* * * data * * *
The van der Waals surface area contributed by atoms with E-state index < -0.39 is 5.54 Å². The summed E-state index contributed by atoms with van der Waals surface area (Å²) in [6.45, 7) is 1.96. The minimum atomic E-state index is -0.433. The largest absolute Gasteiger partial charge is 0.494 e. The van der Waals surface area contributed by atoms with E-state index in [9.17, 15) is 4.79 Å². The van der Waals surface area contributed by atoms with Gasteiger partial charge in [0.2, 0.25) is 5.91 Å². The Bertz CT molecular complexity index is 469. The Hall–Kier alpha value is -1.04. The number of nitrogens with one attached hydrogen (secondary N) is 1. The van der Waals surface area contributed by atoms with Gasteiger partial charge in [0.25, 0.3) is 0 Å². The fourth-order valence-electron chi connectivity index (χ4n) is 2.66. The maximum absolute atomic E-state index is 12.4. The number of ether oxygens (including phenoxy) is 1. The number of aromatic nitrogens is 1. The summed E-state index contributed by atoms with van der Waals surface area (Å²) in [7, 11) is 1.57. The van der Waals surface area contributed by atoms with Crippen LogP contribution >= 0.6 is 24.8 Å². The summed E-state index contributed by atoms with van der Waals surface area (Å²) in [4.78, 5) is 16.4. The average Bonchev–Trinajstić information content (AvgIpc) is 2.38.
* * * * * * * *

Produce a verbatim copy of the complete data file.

The van der Waals surface area contributed by atoms with E-state index < -0.39 is 5.54 Å². The summed E-state index contributed by atoms with van der Waals surface area (Å²) in [6.45, 7) is 1.96. The minimum atomic E-state index is -0.433. The largest absolute Gasteiger partial charge is 0.494 e. The van der Waals surface area contributed by atoms with E-state index in [9.17, 15) is 4.79 Å². The van der Waals surface area contributed by atoms with Gasteiger partial charge in [0.2, 0.25) is 5.91 Å². The Bertz CT molecular complexity index is 469. The Hall–Kier alpha value is -1.04. The number of nitrogens with one attached hydrogen (secondary N) is 1. The van der Waals surface area contributed by atoms with Gasteiger partial charge in [0.25, 0.3) is 0 Å². The fourth-order valence-electron chi connectivity index (χ4n) is 2.66. The maximum absolute atomic E-state index is 12.4. The number of ether oxygens (including phenoxy) is 1. The number of aromatic nitrogens is 1. The summed E-state index contributed by atoms with van der Waals surface area (Å²) in [7, 11) is 1.57. The van der Waals surface area contributed by atoms with Crippen LogP contribution >= 0.6 is 24.8 Å². The summed E-state index contributed by atoms with van der Waals surface area (Å²) in [4.78, 5) is 16.4. The average Bonchev–Trinajstić information content (AvgIpc) is 2.38.